Achievements and exploits of trailblazing Scottish women honoured in song in new album
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The lives and legacies of Skye warrior queen Sgàthach, Arctic explorer Isobel Wyllie Hutchison, ground-breaking astronomer and scientist Mary Somerville, nature writer Nan Shepherd and folk song collector Margaret Fay Shaw have all inspired tracks.
The project highlights individual, or groups, of women who are said to have succeeded and flourished "in spite of the patriarchy, sexism, misogyny and a system rigged against them”.
The new album also honours Eilidh MacDougall, the first dedicated police commissioner for women at the Met, the Great Gormula of Moy, a powerful Highland "witch” said to have resolved clan disputes, medical pioneer Elsie Inglis, Glaswegian-Ghanaian artist Maud Sulter, and campaigners for women’s suffrage and the abolition against slavery.
Leading folk singers and musicians Rachel Walker and Aaron Jones decided to collaborate on the project, Despite the Wind and Rain, after realising there were a lack of songs celebrating notable Scottish women.
The pair drew on the extensive archives of the National Library of Scotland in Edinburgh during the lengthy research process before deciding on who should inspire each track on the album, which is due for release on 25 November.
Other key collaborators on the project, which has been supported by national arts agency Creative Scotland, include Lochaber-based artist Ali Berardelli, who produced a different image for each track on the album, and Gaelic poet and singer-songwriter Marcas Mac an Tuairneir, who worked on some of the songs.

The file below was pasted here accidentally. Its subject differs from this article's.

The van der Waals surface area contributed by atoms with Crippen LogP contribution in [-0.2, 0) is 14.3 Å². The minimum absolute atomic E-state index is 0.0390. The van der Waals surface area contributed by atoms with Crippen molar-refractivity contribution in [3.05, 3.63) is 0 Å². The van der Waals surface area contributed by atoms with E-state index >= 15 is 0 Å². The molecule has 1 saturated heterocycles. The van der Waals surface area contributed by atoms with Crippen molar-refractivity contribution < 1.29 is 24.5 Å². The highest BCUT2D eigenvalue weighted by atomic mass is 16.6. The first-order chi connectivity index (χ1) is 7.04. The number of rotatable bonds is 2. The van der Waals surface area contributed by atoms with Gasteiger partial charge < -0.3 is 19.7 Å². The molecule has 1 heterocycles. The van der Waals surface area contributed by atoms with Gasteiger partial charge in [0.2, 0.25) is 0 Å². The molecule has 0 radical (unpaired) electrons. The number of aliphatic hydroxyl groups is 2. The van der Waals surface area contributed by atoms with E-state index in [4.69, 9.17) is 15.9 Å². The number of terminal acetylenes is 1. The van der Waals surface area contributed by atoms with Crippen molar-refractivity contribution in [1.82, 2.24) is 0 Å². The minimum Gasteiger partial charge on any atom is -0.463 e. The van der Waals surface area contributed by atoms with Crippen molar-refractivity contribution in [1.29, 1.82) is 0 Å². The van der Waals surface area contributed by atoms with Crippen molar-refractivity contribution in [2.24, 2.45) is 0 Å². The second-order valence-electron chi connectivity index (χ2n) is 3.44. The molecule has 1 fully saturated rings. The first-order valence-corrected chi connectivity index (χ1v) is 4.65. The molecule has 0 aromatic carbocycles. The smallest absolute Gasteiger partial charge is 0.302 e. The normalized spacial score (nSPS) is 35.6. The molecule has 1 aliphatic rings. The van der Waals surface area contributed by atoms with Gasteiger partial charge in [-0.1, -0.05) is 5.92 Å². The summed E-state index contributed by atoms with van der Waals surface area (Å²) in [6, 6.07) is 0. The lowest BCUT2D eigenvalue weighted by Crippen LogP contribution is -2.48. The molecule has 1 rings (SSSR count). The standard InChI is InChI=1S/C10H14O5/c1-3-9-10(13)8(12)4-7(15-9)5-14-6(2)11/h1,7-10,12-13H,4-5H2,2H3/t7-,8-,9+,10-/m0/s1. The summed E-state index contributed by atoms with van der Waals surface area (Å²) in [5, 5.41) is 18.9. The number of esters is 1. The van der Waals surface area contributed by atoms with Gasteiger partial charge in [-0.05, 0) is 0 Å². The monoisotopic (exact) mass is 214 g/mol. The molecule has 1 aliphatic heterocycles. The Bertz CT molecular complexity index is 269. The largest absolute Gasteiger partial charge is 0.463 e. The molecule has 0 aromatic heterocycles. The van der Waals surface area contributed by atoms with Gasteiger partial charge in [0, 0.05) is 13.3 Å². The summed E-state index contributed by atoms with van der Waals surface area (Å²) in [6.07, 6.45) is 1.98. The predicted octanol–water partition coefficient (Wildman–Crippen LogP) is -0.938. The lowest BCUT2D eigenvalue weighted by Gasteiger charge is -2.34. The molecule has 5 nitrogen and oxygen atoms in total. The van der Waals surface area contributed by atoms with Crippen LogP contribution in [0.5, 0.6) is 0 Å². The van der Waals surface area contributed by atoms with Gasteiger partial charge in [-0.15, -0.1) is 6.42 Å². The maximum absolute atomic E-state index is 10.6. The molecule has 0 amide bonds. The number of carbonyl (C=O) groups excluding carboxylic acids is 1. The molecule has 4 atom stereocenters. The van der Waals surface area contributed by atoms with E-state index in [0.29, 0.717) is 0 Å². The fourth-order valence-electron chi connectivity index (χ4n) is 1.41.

Walker said: “We’ve both worked in the traditional music scene for many years, and in that time we’ve become aware of the lack of songs that celebrate Scottish women for their success or achievements.
"There are plenty of tracks out there which will detail a woman’s beauty, or her broken heart, but few which acknowledge her intelligence, sense of adventure or courage. We sought to rectify that with this album.
“We spent many hours in the National Library in Edinburgh researching a long list of women until we narrowed it down to just ten songs.
"It was a collaborative process. We sent ideas back and forth, deciding what we wanted the tone of each track to be, and firming up lyrics and melodies. We feel incredibly proud of the end result.”
Jones added: “We both feel strongly that women’s stories should be told by both men and women.
"The women we have written about are truly inspirational and should be celebrated by everyone. We really hope everyone who listens to the album is inspired, and takes something away from each track.”
Siobhan Anderson, music officer at Creative Scotland, which provided nearly £20,000 in funding for the album, said: “Inspirational stories of women throughout history and the incredible work they have carried out and advancements they have achieved in various fields is important subject matter which will be well portrayed in the songs on this album.
"By writing original material across Gaelic, Scots and English after a great deal of research, Rachel Walker and Aaron Jones will be able to share these stories with audiences and ensure that the legacy of these women is visible.”